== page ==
For Immediate Release
March 20, 2014
Sen. Rick Jones: 517-410-9495
Arika Sinnott, Sen. Schuitmaker’s Office: 517-373-0793
LANSING, Mich.— The Michigan Senate Thursday gave final approval to a package of legislation that will better protect patients by increasing oversight and transparency at the state’s boards of health professions.
Sen. Tonya Schuitmaker and Sen. Rick Jones introduced the legislation last year in response to evidence that a former Board of Medicine chairman dismissed serious allegations against a Muskegon abortion provider, Dr. Robert Alexander, without investigation and without disclosing their prior relationship.
“The great majority of our health care providers are caring and committed professionals, but unfortunately there are some bad actors that abuse their patients’ trust,” said Schuitmaker, R-Lawton. “We will now have the tools in place to effectively hold those people accountable and make sure that they do not pose any more danger to the public.”
Sen. Rick Jones commented on an experience from his time as a sheriff.
“Years ago the victim of a rape in Macomb County came to me and asked for help. She had been drugged and raped by her dentist. She said that she knew I was a former sheriff and would fight for justice,” said Jones, R-Grand Ledge. “Her rapist had spent only one year in jail and was given his license back. Today we are sending a package of bills to the governor that will guarantee a licensed medical provider will lose their license forever if convicted of raping a patient. We also ensure that when a complaint is made on a medical professional that one person who is a friend cannot tear it up and hide it. When these bills are signed into law, Michigan will become a safer place to be a patient.”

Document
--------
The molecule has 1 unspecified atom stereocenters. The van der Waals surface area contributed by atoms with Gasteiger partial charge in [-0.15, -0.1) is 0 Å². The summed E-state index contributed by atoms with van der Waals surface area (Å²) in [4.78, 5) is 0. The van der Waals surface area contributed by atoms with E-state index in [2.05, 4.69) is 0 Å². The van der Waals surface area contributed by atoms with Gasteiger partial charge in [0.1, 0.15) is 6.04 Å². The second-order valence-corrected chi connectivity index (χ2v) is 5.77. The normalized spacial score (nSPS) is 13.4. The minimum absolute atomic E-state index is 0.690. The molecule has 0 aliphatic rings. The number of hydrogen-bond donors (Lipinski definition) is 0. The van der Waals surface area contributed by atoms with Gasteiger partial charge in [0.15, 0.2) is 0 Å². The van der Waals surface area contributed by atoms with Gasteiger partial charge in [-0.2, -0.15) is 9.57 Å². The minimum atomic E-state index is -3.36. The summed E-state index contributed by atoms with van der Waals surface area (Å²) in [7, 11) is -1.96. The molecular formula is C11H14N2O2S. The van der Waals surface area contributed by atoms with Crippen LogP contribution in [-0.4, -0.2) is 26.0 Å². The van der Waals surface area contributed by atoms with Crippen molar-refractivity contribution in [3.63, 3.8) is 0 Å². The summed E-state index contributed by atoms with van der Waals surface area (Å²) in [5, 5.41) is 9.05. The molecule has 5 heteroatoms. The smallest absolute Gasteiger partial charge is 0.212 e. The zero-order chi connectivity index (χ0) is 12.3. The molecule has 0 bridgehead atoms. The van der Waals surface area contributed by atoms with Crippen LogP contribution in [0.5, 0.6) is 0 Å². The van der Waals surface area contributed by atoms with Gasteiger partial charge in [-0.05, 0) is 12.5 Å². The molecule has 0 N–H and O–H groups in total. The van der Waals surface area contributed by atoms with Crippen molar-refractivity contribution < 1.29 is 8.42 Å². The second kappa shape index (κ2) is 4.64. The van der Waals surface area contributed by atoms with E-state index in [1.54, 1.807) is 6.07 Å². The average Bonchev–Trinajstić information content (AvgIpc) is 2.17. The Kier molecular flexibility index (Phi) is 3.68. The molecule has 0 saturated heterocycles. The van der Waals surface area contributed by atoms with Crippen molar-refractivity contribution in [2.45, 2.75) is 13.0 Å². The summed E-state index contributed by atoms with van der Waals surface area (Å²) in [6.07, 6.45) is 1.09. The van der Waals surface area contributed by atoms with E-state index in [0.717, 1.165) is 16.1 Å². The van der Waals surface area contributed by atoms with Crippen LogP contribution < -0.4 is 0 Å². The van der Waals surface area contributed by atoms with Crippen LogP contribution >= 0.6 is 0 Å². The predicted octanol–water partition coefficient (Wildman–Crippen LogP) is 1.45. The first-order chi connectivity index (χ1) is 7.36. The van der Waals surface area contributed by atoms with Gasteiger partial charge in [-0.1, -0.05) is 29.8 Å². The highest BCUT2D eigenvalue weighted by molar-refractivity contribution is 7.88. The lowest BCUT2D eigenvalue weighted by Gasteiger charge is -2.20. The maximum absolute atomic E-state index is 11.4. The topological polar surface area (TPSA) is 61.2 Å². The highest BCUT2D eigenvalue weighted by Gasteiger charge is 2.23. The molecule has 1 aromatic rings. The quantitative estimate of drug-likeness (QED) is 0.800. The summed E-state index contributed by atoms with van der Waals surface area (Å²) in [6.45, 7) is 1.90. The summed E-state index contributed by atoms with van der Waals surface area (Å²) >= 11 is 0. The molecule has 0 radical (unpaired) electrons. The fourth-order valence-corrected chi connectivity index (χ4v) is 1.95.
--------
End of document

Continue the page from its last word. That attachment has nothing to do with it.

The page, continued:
Schuitmaker added that “Patients rely on the state’s oversight boards to ensure that their health care providers are practicing safely and responsibly. I hope this legislation can restore the public’s confidence in those boards.”
In 2009, allegations were brought against Dr. Robert Alexander by another doctor who treated one of Alexander’s patients. Dr. George Shade, then chairman of the board, singlehandedly dismissed the allegations without investigating. In 2012, Alexander's clinic in Muskegon was shut down for multiple health and safety violations.
Further information showed that Alexander lost his license and served time in prison in the 1980s and 1990s. When Alexander applied to have his license reinstated, Shade served as Alexander’s mentor.
Senate Bill 575 requires a minimum of three board members to review every allegation brought to the boards. Currently, a board chairperson has the power to make decisions without consulting other members. It further prohibits the currently permissible practice of board members testifying as paid expert witnesses in malpractice suits over allegations that may later come before the board to investigate.
SB 576 requires board members to disclose any conflict of interest that might exist between them and the health care providers they are investigating.
SB 577 automatically revokes a health professional’s license if they are found guilty of criminal sexual conduct against a patient while acting in their capacity as a health professional.
SB 578 makes revisions to the law governing decisions of disciplinary subcommittees.